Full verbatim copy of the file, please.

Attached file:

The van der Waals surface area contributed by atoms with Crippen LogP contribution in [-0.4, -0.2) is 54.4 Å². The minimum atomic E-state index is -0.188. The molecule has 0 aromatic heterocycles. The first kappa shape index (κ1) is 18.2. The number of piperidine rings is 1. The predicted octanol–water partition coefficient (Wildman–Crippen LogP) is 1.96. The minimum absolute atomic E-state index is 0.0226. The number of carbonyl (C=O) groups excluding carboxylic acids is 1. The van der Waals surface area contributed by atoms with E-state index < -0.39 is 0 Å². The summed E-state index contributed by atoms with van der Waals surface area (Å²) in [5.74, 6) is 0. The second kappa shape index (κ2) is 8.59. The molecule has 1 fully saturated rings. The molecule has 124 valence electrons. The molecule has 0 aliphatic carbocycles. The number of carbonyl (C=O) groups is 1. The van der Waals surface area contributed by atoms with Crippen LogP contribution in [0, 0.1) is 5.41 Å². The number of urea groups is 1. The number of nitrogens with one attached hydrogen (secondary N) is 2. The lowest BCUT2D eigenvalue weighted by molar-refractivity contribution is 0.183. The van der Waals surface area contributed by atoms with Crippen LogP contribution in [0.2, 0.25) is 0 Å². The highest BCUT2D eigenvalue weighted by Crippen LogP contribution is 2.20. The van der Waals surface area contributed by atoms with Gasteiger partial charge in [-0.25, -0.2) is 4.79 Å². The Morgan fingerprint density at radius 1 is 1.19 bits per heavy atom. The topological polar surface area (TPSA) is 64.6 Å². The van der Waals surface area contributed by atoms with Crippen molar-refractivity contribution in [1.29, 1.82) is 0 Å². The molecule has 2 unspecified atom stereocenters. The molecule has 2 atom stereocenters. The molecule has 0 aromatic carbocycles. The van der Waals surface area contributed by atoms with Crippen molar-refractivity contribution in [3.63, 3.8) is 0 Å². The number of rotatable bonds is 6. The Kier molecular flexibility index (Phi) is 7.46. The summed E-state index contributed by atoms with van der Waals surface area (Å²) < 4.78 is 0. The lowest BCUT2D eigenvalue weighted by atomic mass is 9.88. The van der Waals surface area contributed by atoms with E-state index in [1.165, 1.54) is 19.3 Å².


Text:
The van der Waals surface area contributed by atoms with Crippen LogP contribution in [-0.4, -0.2) is 54.4 Å². The minimum atomic E-state index is -0.188. The molecule has 0 aromatic heterocycles. The first kappa shape index (κ1) is 18.2. The number of piperidine rings is 1. The predicted octanol–water partition coefficient (Wildman–Crippen LogP) is 1.96. The minimum absolute atomic E-state index is 0.0226. The number of carbonyl (C=O) groups excluding carboxylic acids is 1. The van der Waals surface area contributed by atoms with E-state index < -0.39 is 0 Å². The summed E-state index contributed by atoms with van der Waals surface area (Å²) in [5.74, 6) is 0. The second kappa shape index (κ2) is 8.59. The molecule has 1 fully saturated rings. The molecule has 124 valence electrons. The molecule has 0 aliphatic carbocycles. The number of carbonyl (C=O) groups is 1. The van der Waals surface area contributed by atoms with Crippen LogP contribution in [0, 0.1) is 5.41 Å². The number of urea groups is 1. The number of nitrogens with one attached hydrogen (secondary N) is 2. The lowest BCUT2D eigenvalue weighted by molar-refractivity contribution is 0.183. The van der Waals surface area contributed by atoms with Crippen LogP contribution in [0.2, 0.25) is 0 Å². The highest BCUT2D eigenvalue weighted by Crippen LogP contribution is 2.20. The van der Waals surface area contributed by atoms with Gasteiger partial charge in [-0.25, -0.2) is 4.79 Å². The Morgan fingerprint density at radius 1 is 1.19 bits per heavy atom. The topological polar surface area (TPSA) is 64.6 Å². The van der Waals surface area contributed by atoms with Crippen molar-refractivity contribution in [1.29, 1.82) is 0 Å². The molecule has 2 unspecified atom stereocenters. The molecule has 2 atom stereocenters. The molecule has 0 aromatic carbocycles. The van der Waals surface area contributed by atoms with Crippen molar-refractivity contribution in [3.63, 3.8) is 0 Å². The number of rotatable bonds is 6. The Kier molecular flexibility index (Phi) is 7.46. The summed E-state index contributed by atoms with van der Waals surface area (Å²) < 4.78 is 0. The lowest BCUT2D eigenvalue weighted by atomic mass is 9.88. The van der Waals surface area contributed by atoms with E-state index in [1.165, 1.54) is 19.3 Å².